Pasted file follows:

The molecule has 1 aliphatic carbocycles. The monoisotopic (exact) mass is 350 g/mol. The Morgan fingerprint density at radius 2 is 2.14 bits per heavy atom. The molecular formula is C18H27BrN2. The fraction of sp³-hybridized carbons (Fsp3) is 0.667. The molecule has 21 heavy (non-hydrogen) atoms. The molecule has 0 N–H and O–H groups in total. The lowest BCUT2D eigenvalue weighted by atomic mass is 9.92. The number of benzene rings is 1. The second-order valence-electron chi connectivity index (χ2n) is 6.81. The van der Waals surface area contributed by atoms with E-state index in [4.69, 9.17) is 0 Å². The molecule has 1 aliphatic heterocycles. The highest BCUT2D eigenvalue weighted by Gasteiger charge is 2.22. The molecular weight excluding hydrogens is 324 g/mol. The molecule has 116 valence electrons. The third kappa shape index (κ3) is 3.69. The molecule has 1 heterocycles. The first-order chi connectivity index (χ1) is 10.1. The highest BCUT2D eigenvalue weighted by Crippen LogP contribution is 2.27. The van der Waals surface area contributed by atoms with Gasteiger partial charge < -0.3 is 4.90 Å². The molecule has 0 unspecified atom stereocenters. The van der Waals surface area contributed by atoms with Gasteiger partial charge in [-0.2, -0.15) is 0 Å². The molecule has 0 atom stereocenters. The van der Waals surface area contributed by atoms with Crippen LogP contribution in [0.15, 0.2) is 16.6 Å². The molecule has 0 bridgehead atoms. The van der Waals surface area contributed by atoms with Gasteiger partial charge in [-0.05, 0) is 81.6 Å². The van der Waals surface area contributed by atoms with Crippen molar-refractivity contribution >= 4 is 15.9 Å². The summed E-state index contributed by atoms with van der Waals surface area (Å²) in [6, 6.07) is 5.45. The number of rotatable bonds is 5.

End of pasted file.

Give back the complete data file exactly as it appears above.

The molecule has 1 aliphatic carbocycles. The monoisotopic (exact) mass is 350 g/mol. The Morgan fingerprint density at radius 2 is 2.14 bits per heavy atom. The molecular formula is C18H27BrN2. The fraction of sp³-hybridized carbons (Fsp3) is 0.667. The molecule has 21 heavy (non-hydrogen) atoms. The molecule has 0 N–H and O–H groups in total. The lowest BCUT2D eigenvalue weighted by atomic mass is 9.92. The number of benzene rings is 1. The second-order valence-electron chi connectivity index (χ2n) is 6.81. The van der Waals surface area contributed by atoms with E-state index in [4.69, 9.17) is 0 Å². The molecule has 1 aliphatic heterocycles. The highest BCUT2D eigenvalue weighted by Gasteiger charge is 2.22. The molecular weight excluding hydrogens is 324 g/mol. The molecule has 116 valence electrons. The third kappa shape index (κ3) is 3.69. The molecule has 1 heterocycles. The first-order chi connectivity index (χ1) is 10.1. The highest BCUT2D eigenvalue weighted by Crippen LogP contribution is 2.27. The van der Waals surface area contributed by atoms with Gasteiger partial charge < -0.3 is 4.90 Å². The molecule has 0 unspecified atom stereocenters. The van der Waals surface area contributed by atoms with Gasteiger partial charge in [-0.2, -0.15) is 0 Å². The molecule has 0 atom stereocenters. The van der Waals surface area contributed by atoms with Crippen LogP contribution in [0.15, 0.2) is 16.6 Å². The molecule has 0 bridgehead atoms. The van der Waals surface area contributed by atoms with Gasteiger partial charge in [-0.05, 0) is 81.6 Å². The van der Waals surface area contributed by atoms with Crippen molar-refractivity contribution >= 4 is 15.9 Å². The summed E-state index contributed by atoms with van der Waals surface area (Å²) in [6, 6.07) is 5.45. The number of rotatable bonds is 5.